structured metadata using A

Bruno Kestemont (bkest@ulb.ac.be)
Mon, 12 May 97 10:41:07 +0200


Date: Mon, 12 May 97 10:41:07 +0200
Message-Id: <9705120841.AA06960@is1e.vub.ac.be>
To: www-html@w3.org
From: bkest@ulb.ac.be (Bruno Kestemont)
Subject: structured metadata using A

This is a complement for Stu Weibel's message (see bellow: HTML metadata for 
other web objects), and a proposition for html.

Excite (www.excite.com) argues that meta tags written by the autor of a page 
could easilly lie (e.g. for commercial attraction).

Therefore, I would suggest a 5th method:

using <A> tag in order to give a meta-name to any element provided on the 
screen.

example:
<body>
Welcome to 
<a name="keyword">sustainable development</a>
home page.
The author of this page is
<a name="author">My Name</a>
</body>

The names of the entities would follow html conventions (Dublin core, ...). 

Advantages:
-no necessary duplication of certain metadata (author, description, ...);
-more reliable (more difficult to lie);
-can drive the search engines to the more representative part of the document;
Disadvantages:
-more difficult to deal with standard terms or non textual objects (but meta 
tags in the header can be complementary).
-the "content" part of the meta information must be somewhere on the screen, 
at least in very small case!

To go further on this idea, Aurelien Slodzian (VUB) added the possibility 
even to describe a metadata structure of a document using the META tag for 
the structure and the A tag for the contents. This idea makes the system 
mutch more generic. Its "Agent Markup Language" aims to allow software 
agents to identify structured information within a html document sent to the 
public with a nice display. This appens often when a query to a web database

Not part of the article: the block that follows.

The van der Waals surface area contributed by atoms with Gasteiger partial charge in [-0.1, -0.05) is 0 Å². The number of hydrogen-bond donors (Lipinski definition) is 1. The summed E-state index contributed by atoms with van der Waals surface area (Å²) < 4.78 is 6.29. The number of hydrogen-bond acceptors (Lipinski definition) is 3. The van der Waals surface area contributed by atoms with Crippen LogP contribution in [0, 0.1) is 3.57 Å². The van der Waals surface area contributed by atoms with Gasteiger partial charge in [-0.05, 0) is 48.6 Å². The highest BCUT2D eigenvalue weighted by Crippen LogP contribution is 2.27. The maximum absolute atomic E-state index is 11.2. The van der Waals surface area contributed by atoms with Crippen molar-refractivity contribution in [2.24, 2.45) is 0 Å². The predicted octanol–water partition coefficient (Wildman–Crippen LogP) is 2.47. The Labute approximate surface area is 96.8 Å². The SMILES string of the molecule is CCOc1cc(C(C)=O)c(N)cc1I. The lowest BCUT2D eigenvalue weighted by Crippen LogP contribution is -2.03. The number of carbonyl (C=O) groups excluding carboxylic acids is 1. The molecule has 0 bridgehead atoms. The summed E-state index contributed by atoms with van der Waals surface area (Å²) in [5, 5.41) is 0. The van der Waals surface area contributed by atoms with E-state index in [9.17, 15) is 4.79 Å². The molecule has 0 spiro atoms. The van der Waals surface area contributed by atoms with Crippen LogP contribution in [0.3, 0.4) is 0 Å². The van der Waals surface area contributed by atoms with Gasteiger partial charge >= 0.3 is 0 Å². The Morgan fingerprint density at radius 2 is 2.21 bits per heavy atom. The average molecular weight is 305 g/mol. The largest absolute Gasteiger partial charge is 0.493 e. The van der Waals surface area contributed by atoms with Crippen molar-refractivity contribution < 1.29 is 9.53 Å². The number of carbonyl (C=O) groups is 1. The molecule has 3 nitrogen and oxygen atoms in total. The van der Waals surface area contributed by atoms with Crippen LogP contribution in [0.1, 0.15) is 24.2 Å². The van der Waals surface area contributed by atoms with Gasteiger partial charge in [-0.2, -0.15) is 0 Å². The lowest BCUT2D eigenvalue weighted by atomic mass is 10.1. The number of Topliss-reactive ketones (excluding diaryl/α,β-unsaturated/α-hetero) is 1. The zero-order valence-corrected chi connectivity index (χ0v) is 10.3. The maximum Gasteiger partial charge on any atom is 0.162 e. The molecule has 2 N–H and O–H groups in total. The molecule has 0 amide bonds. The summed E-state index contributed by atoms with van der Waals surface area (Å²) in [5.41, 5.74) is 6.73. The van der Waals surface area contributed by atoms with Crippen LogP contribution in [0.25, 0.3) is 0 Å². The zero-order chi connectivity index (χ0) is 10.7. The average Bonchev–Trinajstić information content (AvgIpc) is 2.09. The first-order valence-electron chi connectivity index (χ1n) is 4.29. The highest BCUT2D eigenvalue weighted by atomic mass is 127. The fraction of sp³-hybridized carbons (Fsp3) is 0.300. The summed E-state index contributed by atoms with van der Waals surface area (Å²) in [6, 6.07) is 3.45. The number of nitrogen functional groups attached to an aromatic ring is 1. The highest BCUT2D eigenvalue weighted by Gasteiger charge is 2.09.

results in an answer to the client with no apparent structure. The idea of 
AML is

"1.to place invisible marks in the HTML page, identify the text which form 
the textual representation of the information ; 
2.to place in an other page, or in the header in the HTML page a model of 
the data structures. "

I invite you to read the (draft) paper on 
http://artipc5.vub.ac.be/bloody/aml/aml.htm
and to comment to it.

Bruno Kestemont

Stu Weibel wrote:
>
>As I have said earlier, the PICS 1.1 label facility is not of interest
>to the metadata community.
>
>The PICS-ng specification (which is not, as far as I know, now
>available publically, in that it is being discussed by the working
>group) will allow strings, substructure, qualifiers, and repeatable
>elements.
>
>Further, there are 4 association models of PICS metadata and resources:
>
>   1. meta embedded in the resource header.  
>
>      easy, requires no additional infrastructure, and readily
>      harvestable, but perhaps not the best model for efficiency
>      (bloated headers) and maintainability (keeping metadata
>      consistent as resources are mirrored or copied will be a problem).
>
>   2. resource embedded in a metadata wrapper.
>
>      a useful model for wrapping images, for example.  same advantages 
>      and disadvantages as #1
>
>   3. coupled metadata
>
>      metadata is tightly coupled to the resource, may travel with it, but
>      is not embedded and can be handled as an object in its own right
>
>   4. third party metadata
>
>      metadata is linked to the resource by reference only; may or may
>      not be created, maintained, distributed by the manager of the
>      resource itself.  requires additional infrastructure (eg.
>      database management tools)
>
>      this is the model that third party rating providers (label
>      bureaus) will be based on, but it is also the model for
>      distributed resource cataloging that already predominates in the
>      library world.
>
>
>  Models 2,3, and 4 could be applied to non-html objects
>
>stu
>
>
>      
>
>